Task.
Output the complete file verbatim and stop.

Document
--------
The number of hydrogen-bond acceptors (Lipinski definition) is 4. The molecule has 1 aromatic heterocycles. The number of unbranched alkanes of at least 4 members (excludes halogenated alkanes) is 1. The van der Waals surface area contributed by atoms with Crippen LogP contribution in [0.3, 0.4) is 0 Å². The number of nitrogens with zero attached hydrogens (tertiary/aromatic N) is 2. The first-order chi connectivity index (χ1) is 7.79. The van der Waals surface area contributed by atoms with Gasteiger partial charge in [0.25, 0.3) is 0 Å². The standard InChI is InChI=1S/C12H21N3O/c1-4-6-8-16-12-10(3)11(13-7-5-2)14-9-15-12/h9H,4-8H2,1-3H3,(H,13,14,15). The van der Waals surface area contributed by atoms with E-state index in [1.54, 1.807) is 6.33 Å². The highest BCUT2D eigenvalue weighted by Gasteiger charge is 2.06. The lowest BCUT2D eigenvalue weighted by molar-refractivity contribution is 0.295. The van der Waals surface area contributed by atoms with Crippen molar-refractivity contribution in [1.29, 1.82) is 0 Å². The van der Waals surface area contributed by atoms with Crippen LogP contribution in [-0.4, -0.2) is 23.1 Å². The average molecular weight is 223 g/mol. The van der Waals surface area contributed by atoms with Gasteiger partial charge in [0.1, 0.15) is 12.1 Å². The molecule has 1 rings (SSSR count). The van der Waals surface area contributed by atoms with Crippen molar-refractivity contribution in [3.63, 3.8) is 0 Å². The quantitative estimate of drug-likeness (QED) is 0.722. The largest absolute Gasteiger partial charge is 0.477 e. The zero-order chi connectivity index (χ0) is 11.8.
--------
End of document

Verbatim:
The number of hydrogen-bond acceptors (Lipinski definition) is 4. The molecule has 1 aromatic heterocycles. The number of unbranched alkanes of at least 4 members (excludes halogenated alkanes) is 1. The van der Waals surface area contributed by atoms with Crippen LogP contribution in [0.3, 0.4) is 0 Å². The number of nitrogens with zero attached hydrogens (tertiary/aromatic N) is 2. The first-order chi connectivity index (χ1) is 7.79. The van der Waals surface area contributed by atoms with Gasteiger partial charge in [0.25, 0.3) is 0 Å². The standard InChI is InChI=1S/C12H21N3O/c1-4-6-8-16-12-10(3)11(13-7-5-2)14-9-15-12/h9H,4-8H2,1-3H3,(H,13,14,15). The van der Waals surface area contributed by atoms with E-state index in [1.54, 1.807) is 6.33 Å². The highest BCUT2D eigenvalue weighted by Gasteiger charge is 2.06. The lowest BCUT2D eigenvalue weighted by molar-refractivity contribution is 0.295. The van der Waals surface area contributed by atoms with Crippen molar-refractivity contribution in [1.29, 1.82) is 0 Å². The van der Waals surface area contributed by atoms with Crippen LogP contribution in [-0.4, -0.2) is 23.1 Å². The average molecular weight is 223 g/mol. The van der Waals surface area contributed by atoms with Gasteiger partial charge in [0.1, 0.15) is 12.1 Å². The molecule has 1 rings (SSSR count). The van der Waals surface area contributed by atoms with Crippen molar-refractivity contribution in [3.63, 3.8) is 0 Å². The quantitative estimate of drug-likeness (QED) is 0.722. The largest absolute Gasteiger partial charge is 0.477 e. The zero-order chi connectivity index (χ0) is 11.8.